Marijuana: latest US agribusiness. Home-grown pot grabbing larger US market share. CASH CROP

About 12,000 people flocked to a harvest festival in Madison, Wis., last month to celebrate another year's bumper crop. But the bounty in question wasn't corn or soybeans. It was marijuana.

Estimated value of the harvest: between $1 billion and $33.1 billion.

No one can pin down the exact value of the illegal produce. Any way you cut it, though, the domestic marijuana trade is flourishing agribusiness.

Home-grown leaf now supplies a quarter of the United States marijuana market. What's more, sophisticated horticulture gives native plants the dubious distinction of being the most potent smoke in the world.

Domestically produced marijuana is believed to have constituted 18 percent of the total available in 1986. But the estimated 3,000 to 3,500 metric tons of marijuana harvested in the United States in 1987 constituted 25 percent of the ``pot'' consumed here. These estimates come from the National Narcotics Intelligence Consumers Committee, a cooperative body of federal drug agencies.

NNICC says Department of Justice eradication figures also help quantify the increasing role of the US in the domestic marijuana industry. The number of plants eradicated jumped from 4.7 million in 1986 to 7.4 million in 1987.

``People go into it for the money; there are 18 to 20 million users,'' says J.W. Seward, coordinator of the eradication desk at the Drug Enforcement Agency (DEA). With big consumer demand and only a ``couple thousand'' eradication agents, law enforcement is at a gross disadvantage, he says.

Since the early 1980s, the proportion of US crops reported as sinsemilla, the unpollinated female cannabis plant with its higher content of tetrahydrocannabinol (THC) - the psychoactive chemical in marijuana - has continued to increase.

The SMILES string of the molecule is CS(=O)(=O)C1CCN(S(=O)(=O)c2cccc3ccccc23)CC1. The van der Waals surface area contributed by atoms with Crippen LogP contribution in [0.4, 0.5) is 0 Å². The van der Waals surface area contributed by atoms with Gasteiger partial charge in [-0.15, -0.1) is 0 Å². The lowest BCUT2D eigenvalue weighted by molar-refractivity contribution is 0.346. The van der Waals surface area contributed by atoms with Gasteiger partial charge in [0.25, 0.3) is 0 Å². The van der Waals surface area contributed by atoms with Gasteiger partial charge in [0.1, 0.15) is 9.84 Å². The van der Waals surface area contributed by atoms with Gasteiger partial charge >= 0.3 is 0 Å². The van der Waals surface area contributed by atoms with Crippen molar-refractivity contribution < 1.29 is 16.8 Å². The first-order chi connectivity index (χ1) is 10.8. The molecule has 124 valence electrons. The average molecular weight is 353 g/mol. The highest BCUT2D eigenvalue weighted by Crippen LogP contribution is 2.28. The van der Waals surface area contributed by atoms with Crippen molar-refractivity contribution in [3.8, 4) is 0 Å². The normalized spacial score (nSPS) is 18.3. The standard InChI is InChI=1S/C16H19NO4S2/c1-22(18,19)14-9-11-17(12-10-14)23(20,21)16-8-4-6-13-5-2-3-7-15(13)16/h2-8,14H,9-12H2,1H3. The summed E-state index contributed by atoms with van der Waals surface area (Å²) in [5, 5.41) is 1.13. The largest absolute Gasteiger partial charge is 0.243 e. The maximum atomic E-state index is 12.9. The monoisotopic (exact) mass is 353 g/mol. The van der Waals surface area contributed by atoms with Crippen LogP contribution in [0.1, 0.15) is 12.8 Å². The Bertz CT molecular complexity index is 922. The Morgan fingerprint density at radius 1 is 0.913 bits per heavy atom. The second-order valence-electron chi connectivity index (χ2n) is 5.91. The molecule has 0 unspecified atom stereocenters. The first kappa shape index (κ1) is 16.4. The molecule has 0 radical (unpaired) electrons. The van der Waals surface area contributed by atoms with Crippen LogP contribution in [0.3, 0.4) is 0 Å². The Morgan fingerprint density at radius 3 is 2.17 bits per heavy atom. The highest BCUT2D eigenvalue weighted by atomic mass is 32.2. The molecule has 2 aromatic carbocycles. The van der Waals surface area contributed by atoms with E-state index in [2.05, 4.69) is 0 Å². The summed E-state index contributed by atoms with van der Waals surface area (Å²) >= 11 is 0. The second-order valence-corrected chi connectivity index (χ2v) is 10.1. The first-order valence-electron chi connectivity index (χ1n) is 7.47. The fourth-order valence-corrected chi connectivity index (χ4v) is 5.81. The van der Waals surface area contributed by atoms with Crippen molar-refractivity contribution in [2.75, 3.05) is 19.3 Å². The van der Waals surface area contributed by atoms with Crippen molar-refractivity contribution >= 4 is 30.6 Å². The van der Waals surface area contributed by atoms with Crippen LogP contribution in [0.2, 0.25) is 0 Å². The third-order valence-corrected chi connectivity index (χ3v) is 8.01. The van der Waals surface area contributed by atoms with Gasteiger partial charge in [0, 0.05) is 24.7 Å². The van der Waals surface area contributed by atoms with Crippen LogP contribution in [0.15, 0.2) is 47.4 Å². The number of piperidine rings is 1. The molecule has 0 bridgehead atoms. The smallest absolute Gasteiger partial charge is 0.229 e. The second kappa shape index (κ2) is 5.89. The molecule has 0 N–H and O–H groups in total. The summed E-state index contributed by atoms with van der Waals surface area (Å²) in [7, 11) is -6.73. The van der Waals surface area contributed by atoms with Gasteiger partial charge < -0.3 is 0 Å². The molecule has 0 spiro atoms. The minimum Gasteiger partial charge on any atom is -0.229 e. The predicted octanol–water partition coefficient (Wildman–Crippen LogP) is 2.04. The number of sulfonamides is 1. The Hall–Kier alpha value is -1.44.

In 1987, 42 percent of the plants eradicated were sinsemilla; in 1983 the figure was 26 percent. The THC content in these plants ranged from 7.6 percent to 20 percent. Average THC content for imported marijuana is 3 to 6 percent, according to the DEA.

Marijuana greenhouses were seized in 45 states in 1987, compared with 39 states in 1986. Total pot-growing greenhouses seized rose from 1,077 to 1,192.

Under a recent statute, law enforcers can confiscate property of pot farmers. Thus, many growers have uprooted and moved to public lands.

``The national forests have become one of the prime growing areas, and the problem is growing annually,'' says Jay Humphreys, a spokesman at the US Forest Service.

In 1987 the service found 3,034 marijuana-growing areas and eradicated 254,947 plants. ``We think we only got 40 percent of what's being grown,'' Mr. Humphreys says.

The Forest Service has closed 886,000 acres of forests to the public because of the infiltration of pot growers, who run the gambit from ``flower children'' caught in a '60s time warp to dangerous organized criminals.

``We're not a law-enforcement agency, never wanted to be. But circumstances forced us to train as law enforcers and carry weapons. It's not something we're happy about,'' Humphreys says.